• Various methods are currently advocated for aiding loading, e.g. practising the ‘Parelli games’, ‘joining-up’ with the horse, clicker-training, etc. all of these are useful aids for establishing a more confident relationship between horse and handler and for this reason may be useful to try.

Various ‘gadgets’ are on sale and in some cases these must be assessed carefully, since they may provoke a fear response that will further exacerbate the problem. Chemical restraint or sedation should only be used as a last resort, and if a horse has been sedated for loading it must not be transported until the sedative has worn off. It must be noted that the horse will be unlikely to load voluntarily the next time, since it will have little recollection of being loaded whilst sedated.
Useful equipment includes:

  • The ‘Easy-loader’ available through equine stores. This is a broad plastic strap that can be used to encourage the horse from behind, although watch out for kicking.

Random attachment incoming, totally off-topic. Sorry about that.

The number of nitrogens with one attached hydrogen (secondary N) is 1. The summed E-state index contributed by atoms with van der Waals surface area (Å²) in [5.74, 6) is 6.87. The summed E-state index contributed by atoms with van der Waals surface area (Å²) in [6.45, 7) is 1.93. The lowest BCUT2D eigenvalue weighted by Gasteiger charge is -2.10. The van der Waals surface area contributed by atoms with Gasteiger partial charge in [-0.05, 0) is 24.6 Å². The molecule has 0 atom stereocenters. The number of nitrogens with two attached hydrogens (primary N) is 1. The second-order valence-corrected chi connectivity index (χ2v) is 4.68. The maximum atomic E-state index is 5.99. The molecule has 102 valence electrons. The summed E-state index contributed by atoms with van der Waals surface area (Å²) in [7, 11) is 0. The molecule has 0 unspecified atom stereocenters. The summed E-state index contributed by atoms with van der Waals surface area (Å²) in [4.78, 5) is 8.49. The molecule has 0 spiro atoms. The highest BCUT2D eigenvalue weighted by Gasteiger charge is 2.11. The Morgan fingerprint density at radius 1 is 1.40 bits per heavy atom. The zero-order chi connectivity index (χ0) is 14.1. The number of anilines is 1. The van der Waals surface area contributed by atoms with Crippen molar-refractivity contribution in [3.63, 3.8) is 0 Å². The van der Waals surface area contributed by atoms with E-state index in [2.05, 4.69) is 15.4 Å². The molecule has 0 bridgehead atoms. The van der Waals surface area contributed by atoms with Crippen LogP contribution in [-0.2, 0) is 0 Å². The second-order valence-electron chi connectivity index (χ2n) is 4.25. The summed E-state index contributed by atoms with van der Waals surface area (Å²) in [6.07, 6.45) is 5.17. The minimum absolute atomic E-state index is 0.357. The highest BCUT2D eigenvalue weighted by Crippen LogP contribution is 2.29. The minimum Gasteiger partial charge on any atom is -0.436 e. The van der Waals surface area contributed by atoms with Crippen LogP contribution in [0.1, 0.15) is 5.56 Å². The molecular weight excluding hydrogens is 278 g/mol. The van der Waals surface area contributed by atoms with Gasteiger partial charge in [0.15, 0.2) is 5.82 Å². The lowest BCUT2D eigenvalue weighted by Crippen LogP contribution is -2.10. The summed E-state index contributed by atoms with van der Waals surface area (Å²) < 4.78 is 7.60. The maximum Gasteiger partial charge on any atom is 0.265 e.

• Hoods or blinkers can be used to encourage the horse forward, although different horses react differently to this method.
  • A lunge whip to encourage the horse forward BUT this should not touch the horse, nor should it be used as a weapon. This is certainly a useful negative reinforcer if used appropriately.
  • Food especially high incentive food such as mints, carrots, etc.
  • A companion or buddy horse in the vehicle.
  • Specialist halters may be useful if used appropriately.

NOTE: Hobbles, winches, electric prodders and any other form of device that works by causing extreme fear or pain are obviously inhumane and should be avoided.
If the problem persists it may be necessary to call on the services of an equine behavior specialist who can work with your vet to establish the cause and the best method for dealing with the problem.